The Philadelphia Union received allocation money from the Vancouver Whitecaps in exchange for former starting left back Jordan Harvey, which led many Union fans to believe the team was set to make a splash during the transfer window. Based on roster information from a league source, the Union have managed to put themselves into a tight spot on that front.
Currently the Union are using all eight of their international roster spots, which precludes the team from adding another non-United States citizen, or green card holder, to the team. In the past seven months the Union have signed six international players to the roster, while removing two during the 2010 MLS offseason.
Onto the team have come MLS SuperDraft pick Levi Houapeu, Colombians Faryd Mondragon and Carlos Valdes, Trinidadians Keon Daniel and Thorne Holder and Serbian Veljko Paunovic.
Of that lot, Mondragon and Valdes have helped the Union to become one of MLS' best defensive teams, Daniel has played well after joining the team from the USL Puerto Rico Islanders and Paunovic was improving with the team as a central attacking midfielder before being injured (hip). But all of these additions, including Houapeu and Holder, have hurt the Union's ability to make moves during the July-August international transfer window.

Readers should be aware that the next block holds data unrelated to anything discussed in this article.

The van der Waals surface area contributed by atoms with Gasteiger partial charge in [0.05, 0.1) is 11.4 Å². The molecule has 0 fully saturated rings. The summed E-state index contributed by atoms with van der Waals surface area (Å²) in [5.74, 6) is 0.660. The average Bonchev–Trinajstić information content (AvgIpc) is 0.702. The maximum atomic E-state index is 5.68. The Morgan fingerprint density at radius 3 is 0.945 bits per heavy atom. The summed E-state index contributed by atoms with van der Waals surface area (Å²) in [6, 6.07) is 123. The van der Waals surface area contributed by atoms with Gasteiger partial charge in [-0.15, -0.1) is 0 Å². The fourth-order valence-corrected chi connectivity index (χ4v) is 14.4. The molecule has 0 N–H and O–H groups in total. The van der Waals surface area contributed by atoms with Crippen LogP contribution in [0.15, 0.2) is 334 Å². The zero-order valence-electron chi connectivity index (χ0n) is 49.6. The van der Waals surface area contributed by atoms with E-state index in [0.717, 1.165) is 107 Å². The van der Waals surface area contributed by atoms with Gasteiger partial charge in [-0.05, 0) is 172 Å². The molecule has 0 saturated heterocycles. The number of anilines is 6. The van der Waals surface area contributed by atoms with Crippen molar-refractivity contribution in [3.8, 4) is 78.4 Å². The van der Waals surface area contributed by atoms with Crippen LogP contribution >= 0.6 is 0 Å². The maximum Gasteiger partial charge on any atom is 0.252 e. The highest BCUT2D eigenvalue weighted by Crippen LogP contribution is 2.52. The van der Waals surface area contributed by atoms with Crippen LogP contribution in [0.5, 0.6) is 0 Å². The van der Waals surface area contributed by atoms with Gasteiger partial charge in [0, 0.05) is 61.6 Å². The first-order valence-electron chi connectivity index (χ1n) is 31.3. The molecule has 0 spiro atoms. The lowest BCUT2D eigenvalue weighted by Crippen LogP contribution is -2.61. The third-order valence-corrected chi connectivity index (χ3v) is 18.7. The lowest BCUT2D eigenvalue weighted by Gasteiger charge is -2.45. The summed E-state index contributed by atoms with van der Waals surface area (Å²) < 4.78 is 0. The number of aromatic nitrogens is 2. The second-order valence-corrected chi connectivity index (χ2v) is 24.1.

Due to an inability to get rid of Juan Diego Gonzalez, be it because of his guaranteed contract or a lack of interest in teams wanting to acquire his rights, re-upping Roger Torres' loan and bringing in the other international players, the Union are left with barely enough room to wiggle around in the transfer window. And it's not because of salary cap space or lack of allocation money (or allocation order spot).
Even with the allocation money gained from transferring Harvey to the Whitecaps, the Union still have to figure out a way to bring in a foreign star by jettisoning one of their current international players. Either that or the team will have to go for an American star, with the rumors putting Jonathan Spector as a possible target.
The foreign star seems unlikely, beyond just the roster spot situation, because of the three trialists that the Union have in camp. A source told the Brotherly Game last week that two of the trialists have played internationally for their countries, showing that the Union are leaning toward a cheaper alternative to a designated player salary. Even the trialist situation is in an awkward spot, as the Union only have one discovery claim (out of six) left for the season.
Look for the Union to stay inside of MLS, or an American star, if the team is going to make any moves at all in the coming month.